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Liner contract soar to new records as shippers crave reliability

CONTRACT rates in container shipping have soared to record levels on the China Containerised Freight Index (CCFI) that ended last week with 2,074 points, reported Singapore's Splash 247

11 May 2021 - 19:00
CONTRACT rates in container shipping have soared to record levels on the China Containerised Freight Index (CCFI) that ended last week with 2,074 points, reported Singapore's Splash 247.

The combined CCFI peaked at 2,072 points on February 19 following Chinese New Year. The index is defined as being equal to 1,000 at the beginning of 1998.



The previous record was set in May 2012 at an index level of 1,335. Aside from that, the CCFI has only been above index 1,250 on one other occasion - the first week of October 2004.



Since the new record of 2,072 was set in February, the CCFI slowly declined to 1,853 on April 16 whereafter the ripples from Suez Canal blockage started having an impact.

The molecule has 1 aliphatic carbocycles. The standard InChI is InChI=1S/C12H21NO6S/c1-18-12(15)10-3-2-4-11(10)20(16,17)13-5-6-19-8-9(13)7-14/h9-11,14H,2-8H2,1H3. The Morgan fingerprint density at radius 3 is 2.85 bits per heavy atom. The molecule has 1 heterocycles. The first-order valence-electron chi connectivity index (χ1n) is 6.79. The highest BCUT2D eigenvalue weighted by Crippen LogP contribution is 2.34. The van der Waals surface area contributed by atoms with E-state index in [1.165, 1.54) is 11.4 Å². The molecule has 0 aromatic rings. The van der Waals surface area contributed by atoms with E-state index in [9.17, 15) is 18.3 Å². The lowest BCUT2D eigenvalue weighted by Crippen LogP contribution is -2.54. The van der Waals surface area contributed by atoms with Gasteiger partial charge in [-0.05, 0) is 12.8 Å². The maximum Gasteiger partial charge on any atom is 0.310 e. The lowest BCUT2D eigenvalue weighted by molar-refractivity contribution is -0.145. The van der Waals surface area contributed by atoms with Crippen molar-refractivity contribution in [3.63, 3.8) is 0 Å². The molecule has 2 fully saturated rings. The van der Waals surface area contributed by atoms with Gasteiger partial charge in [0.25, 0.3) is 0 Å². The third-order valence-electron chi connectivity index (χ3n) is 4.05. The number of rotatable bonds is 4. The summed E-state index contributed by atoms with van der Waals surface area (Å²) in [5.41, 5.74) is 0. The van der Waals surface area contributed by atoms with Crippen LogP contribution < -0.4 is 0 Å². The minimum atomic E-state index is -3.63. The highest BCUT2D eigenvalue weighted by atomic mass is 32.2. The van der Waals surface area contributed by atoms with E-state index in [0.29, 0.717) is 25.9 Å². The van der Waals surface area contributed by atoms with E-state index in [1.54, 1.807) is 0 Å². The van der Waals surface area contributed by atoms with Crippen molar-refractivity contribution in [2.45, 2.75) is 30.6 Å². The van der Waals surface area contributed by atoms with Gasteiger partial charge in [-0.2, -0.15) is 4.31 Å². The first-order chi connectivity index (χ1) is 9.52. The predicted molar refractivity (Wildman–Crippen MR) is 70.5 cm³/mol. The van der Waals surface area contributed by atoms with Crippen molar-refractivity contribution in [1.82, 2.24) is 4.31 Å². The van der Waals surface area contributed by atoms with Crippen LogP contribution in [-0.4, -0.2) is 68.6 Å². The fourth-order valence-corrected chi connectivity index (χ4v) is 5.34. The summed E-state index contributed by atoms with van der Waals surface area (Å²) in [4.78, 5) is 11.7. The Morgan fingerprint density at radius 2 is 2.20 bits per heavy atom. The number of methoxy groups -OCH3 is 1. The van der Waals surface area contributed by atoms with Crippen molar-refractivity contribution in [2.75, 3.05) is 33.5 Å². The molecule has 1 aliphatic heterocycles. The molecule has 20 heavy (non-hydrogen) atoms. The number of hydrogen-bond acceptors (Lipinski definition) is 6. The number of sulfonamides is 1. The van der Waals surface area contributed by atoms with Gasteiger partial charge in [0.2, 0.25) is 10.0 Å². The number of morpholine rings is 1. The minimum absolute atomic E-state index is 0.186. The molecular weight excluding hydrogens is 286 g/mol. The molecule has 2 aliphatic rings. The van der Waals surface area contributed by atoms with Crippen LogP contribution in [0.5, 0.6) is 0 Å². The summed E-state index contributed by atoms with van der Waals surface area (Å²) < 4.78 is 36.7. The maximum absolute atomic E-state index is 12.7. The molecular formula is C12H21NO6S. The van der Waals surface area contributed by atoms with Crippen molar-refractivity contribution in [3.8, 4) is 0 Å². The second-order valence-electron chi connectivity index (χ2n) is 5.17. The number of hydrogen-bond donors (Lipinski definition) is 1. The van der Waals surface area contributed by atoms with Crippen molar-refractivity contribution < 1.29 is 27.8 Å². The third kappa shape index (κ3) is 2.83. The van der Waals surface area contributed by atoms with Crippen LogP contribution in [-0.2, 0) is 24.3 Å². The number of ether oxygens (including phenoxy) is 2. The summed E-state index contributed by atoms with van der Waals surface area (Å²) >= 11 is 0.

Vespucci Maritime consultancy founder Lars Jensen said that typically contract rates lag spot rates by around three weeks. Spot rates have been in renewed record territory for much of the last month.



With liner reliability falling, and spot shipments increasingly hard to confirm, there has been an increase in contracting this year.



Data from New York Shipping Exchange (NYSHEX) shows that the concept of enforceable contracts has seen a significant increase in the Pacific headhaul trade in 2021.



Last year's first quarter saw only one per cent of the volume in enforceable contracts in the Pacific, and that was for eastbound headhaul - most contracted cargo was backhaul.



This year's first quarter has seen 39 per cent of the volume contracted on enforceable contracts being Pacific eastbound headhaul. As overall contracted volumes have increased as well, this shift is a direct reflection of an uptake on the headhaul and not a down turn on the backhaul.



Said Mr Jensen: 'This is reflective of a market where the outlook for 2021 seen from a shipper perspective has clearly shifted to supply chain resilience as there is a genuine concern that there might be periods where not everyone will be able to secure space.'



Across the board, records are tumbling in the container space. Charter rates, for instance, continue to jump - 4,400-TEU ships now able to command US$48,000 a day.



'Not only are owners invariably achieving rates higher than last-done, they are also achieving longer periods,' the creators of Hamburg's ConTex index noted.


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